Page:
Siloed teams usually work with siloed tools. For example, open source programming languages and IDEs are great resources to embrace. The challenge comes when script owners move on or new players, perhaps from extended teams with no coding backgrounds, also need insight into this data. Empowering people to accumulate reusable artifacts that go on to produce helpful insights accelerates the learning curve of new users. They can then stand on the shoulders of giants, produce their own assets, and repeat the cycle. This will organically create an accelerated flywheel of analytics projects.
Don't Boil the Ocean! Implement Small Steps Towards a Cultural Change
Simple concepts like sharing the “assets” the teams are building and being able to communicate about it are great starting points.
Sharing code and data assets not only makes things more efficient but also empowers other data practitioners. There is no need to reinvent the wheel — reuse as much of what is already working in a way that is inclusive for all the diverse groups that ultimately are consuming these data assets one way or another.
Getting the teams to work together as ONE extended team that collaborates in a responsible way is the goal. It requires a common vision across departments, and one cannot simply rely on the selection of a technology application or platform to solve the problem. In fact, I haven’t seen one successful data science project without an SME as part of it (and I have 15+ years of experience in the industry). You need to ensure the expertise in your team is part of the data science pipeline, meaning they understand what the data is telling and conceptually validate the results of the ML.
Ultimately, every organization is going to have to figure out how to bring together teams of people with many different skill sets (data scientists, analysts, data engineers, executive business users, etc.) and learn how to build a culture to respect those differences if the company is to truly extract all the value out of its data. Some of the key things you must consider when developing a data strategy include:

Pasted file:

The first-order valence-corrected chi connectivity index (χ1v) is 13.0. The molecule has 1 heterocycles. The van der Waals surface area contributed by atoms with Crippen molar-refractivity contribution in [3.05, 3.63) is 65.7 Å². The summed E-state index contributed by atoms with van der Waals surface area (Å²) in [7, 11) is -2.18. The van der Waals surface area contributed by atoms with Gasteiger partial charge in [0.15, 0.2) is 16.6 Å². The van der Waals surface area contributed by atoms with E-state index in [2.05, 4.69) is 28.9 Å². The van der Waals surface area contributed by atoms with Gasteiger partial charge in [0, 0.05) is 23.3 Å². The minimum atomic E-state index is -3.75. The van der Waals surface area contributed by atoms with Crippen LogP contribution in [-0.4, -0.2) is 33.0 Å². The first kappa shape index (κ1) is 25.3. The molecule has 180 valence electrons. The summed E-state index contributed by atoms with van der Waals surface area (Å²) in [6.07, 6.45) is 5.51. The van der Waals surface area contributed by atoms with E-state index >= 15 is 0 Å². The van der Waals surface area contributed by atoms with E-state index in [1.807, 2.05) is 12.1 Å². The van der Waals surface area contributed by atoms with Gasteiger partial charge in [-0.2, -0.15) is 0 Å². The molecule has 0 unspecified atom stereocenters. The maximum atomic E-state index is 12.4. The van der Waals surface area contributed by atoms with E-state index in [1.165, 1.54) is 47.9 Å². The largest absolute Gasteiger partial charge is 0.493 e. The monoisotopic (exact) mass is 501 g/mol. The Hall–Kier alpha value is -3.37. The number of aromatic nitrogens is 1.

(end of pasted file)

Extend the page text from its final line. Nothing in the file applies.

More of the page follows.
- Responsible AI (i.e., If your ML algorithm produces unexpected outcomes, who is responsible for it?)
- AI Governance, so you can detect problems early and oversee stages of models, and overall increase efficiency.
- Technology resilience, because today you have a set of databases that hold your data but that, most likely, will continue to change. You may be working on a digital strategy that may or may not involve a cloud deployment or a hybrid infrastructure.
These are all key to ensuring a good strategy.
So, What Does "Cultural Change" Mean Tactically?
These are three simple yet tactical steps that I see successful companies adopt to implement cultural change:
- First, simplify the layers of complexity related to connecting to data and configuring compute resources. Democratize the data in a systematic way, so it can support diverse use cases.
- Second, keep working with your favorite programming languages, packages, and IDEs without sacrificing collaboration with other team members, who may or may not be using the same set of tools. Embrace open source with governance.
- Reuse and share code, datasets, and other assets to help teams reduce inefficiencies and inconsistent data handling, while simultaneously empowering less technical users to go farther on their own. Then, repeat at scale, systemizing the use of data and AI.
In summary, keep the human as the key component of data science projects, capture the expertise from your teams, question what can go wrong when deploying ML into production. Embrace collaboration, enable your teams to work together, regardless of the skills they bring to the table. If you empower your teams with the option of sharing and reusing data assets and artifacts and building up your AI portfolio in a systematic way, then innovation will naturally follow.